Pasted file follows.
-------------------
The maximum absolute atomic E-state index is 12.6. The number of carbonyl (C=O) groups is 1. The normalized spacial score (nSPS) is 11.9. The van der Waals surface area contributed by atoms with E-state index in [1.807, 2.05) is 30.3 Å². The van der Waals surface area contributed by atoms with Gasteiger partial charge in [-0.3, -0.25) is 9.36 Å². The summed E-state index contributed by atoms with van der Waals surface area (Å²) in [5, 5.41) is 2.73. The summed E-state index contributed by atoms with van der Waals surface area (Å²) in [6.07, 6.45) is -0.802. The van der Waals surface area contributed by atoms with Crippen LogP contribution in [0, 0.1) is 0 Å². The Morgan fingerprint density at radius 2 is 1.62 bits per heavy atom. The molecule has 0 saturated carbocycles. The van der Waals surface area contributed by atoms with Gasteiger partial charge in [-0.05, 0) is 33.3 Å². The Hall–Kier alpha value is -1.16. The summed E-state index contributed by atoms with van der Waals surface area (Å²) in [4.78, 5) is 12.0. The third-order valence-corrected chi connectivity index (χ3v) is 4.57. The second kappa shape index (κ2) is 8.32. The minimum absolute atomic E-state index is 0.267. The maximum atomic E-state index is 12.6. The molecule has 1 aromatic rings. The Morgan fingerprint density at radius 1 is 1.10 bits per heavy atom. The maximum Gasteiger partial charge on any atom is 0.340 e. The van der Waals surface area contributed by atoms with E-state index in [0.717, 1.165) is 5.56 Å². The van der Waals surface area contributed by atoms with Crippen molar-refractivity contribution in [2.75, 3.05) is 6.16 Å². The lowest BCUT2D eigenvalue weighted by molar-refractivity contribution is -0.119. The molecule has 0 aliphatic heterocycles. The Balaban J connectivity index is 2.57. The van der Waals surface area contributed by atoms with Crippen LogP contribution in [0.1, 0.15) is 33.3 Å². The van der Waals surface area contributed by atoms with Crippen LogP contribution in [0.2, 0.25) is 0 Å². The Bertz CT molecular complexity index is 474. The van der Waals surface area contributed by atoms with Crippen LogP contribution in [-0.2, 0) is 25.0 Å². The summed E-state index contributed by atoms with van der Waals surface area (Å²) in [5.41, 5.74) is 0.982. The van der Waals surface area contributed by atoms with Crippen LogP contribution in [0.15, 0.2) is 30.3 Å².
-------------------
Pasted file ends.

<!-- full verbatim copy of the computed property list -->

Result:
The maximum absolute atomic E-state index is 12.6. The number of carbonyl (C=O) groups is 1. The normalized spacial score (nSPS) is 11.9. The van der Waals surface area contributed by atoms with E-state index in [1.807, 2.05) is 30.3 Å². The van der Waals surface area contributed by atoms with Gasteiger partial charge in [-0.3, -0.25) is 9.36 Å². The summed E-state index contributed by atoms with van der Waals surface area (Å²) in [5, 5.41) is 2.73. The summed E-state index contributed by atoms with van der Waals surface area (Å²) in [6.07, 6.45) is -0.802. The van der Waals surface area contributed by atoms with Crippen LogP contribution in [0, 0.1) is 0 Å². The Morgan fingerprint density at radius 2 is 1.62 bits per heavy atom. The molecule has 0 saturated carbocycles. The van der Waals surface area contributed by atoms with Gasteiger partial charge in [-0.05, 0) is 33.3 Å². The Hall–Kier alpha value is -1.16. The summed E-state index contributed by atoms with van der Waals surface area (Å²) in [4.78, 5) is 12.0. The third-order valence-corrected chi connectivity index (χ3v) is 4.57. The second kappa shape index (κ2) is 8.32. The minimum absolute atomic E-state index is 0.267. The maximum atomic E-state index is 12.6. The molecule has 1 aromatic rings. The Morgan fingerprint density at radius 1 is 1.10 bits per heavy atom. The maximum Gasteiger partial charge on any atom is 0.340 e. The van der Waals surface area contributed by atoms with E-state index in [0.717, 1.165) is 5.56 Å². The van der Waals surface area contributed by atoms with Crippen molar-refractivity contribution in [2.75, 3.05) is 6.16 Å². The lowest BCUT2D eigenvalue weighted by molar-refractivity contribution is -0.119. The molecule has 0 aliphatic heterocycles. The Balaban J connectivity index is 2.57. The van der Waals surface area contributed by atoms with Crippen LogP contribution in [0.1, 0.15) is 33.3 Å². The van der Waals surface area contributed by atoms with Crippen LogP contribution in [0.2, 0.25) is 0 Å². The Bertz CT molecular complexity index is 474. The van der Waals surface area contributed by atoms with Crippen LogP contribution in [-0.2, 0) is 25.0 Å². The summed E-state index contributed by atoms with van der Waals surface area (Å²) in [5.41, 5.74) is 0.982. The van der Waals surface area contributed by atoms with Crippen LogP contribution in [0.15, 0.2) is 30.3 Å².